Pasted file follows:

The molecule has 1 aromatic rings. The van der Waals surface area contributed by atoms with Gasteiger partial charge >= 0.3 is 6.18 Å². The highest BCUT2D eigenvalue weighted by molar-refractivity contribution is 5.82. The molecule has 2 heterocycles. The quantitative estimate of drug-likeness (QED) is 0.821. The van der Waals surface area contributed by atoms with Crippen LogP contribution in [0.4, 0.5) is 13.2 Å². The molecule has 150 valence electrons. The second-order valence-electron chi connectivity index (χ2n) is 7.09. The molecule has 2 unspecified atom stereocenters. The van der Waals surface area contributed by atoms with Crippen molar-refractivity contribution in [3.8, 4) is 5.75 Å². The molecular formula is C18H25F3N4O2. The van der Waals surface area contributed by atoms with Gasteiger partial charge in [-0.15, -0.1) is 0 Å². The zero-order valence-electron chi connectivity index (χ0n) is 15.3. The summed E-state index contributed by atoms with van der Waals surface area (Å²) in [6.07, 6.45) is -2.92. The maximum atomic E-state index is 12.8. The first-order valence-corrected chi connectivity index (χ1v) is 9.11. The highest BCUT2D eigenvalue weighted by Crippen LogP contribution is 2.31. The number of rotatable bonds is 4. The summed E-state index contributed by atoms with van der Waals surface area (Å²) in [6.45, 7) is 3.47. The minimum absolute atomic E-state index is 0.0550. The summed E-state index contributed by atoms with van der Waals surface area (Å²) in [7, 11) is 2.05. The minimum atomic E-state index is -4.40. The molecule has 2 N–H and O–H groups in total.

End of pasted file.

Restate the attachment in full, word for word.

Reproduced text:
The molecule has 1 aromatic rings. The van der Waals surface area contributed by atoms with Gasteiger partial charge >= 0.3 is 6.18 Å². The highest BCUT2D eigenvalue weighted by molar-refractivity contribution is 5.82. The molecule has 2 heterocycles. The quantitative estimate of drug-likeness (QED) is 0.821. The van der Waals surface area contributed by atoms with Crippen LogP contribution in [0.4, 0.5) is 13.2 Å². The molecule has 150 valence electrons. The second-order valence-electron chi connectivity index (χ2n) is 7.09. The molecule has 2 unspecified atom stereocenters. The van der Waals surface area contributed by atoms with Crippen molar-refractivity contribution in [3.8, 4) is 5.75 Å². The molecular formula is C18H25F3N4O2. The van der Waals surface area contributed by atoms with Gasteiger partial charge in [-0.15, -0.1) is 0 Å². The zero-order valence-electron chi connectivity index (χ0n) is 15.3. The summed E-state index contributed by atoms with van der Waals surface area (Å²) in [6.07, 6.45) is -2.92. The maximum atomic E-state index is 12.8. The first-order valence-corrected chi connectivity index (χ1v) is 9.11. The highest BCUT2D eigenvalue weighted by Crippen LogP contribution is 2.31. The number of rotatable bonds is 4. The summed E-state index contributed by atoms with van der Waals surface area (Å²) in [6.45, 7) is 3.47. The minimum absolute atomic E-state index is 0.0550. The summed E-state index contributed by atoms with van der Waals surface area (Å²) in [7, 11) is 2.05. The minimum atomic E-state index is -4.40. The molecule has 2 N–H and O–H groups in total.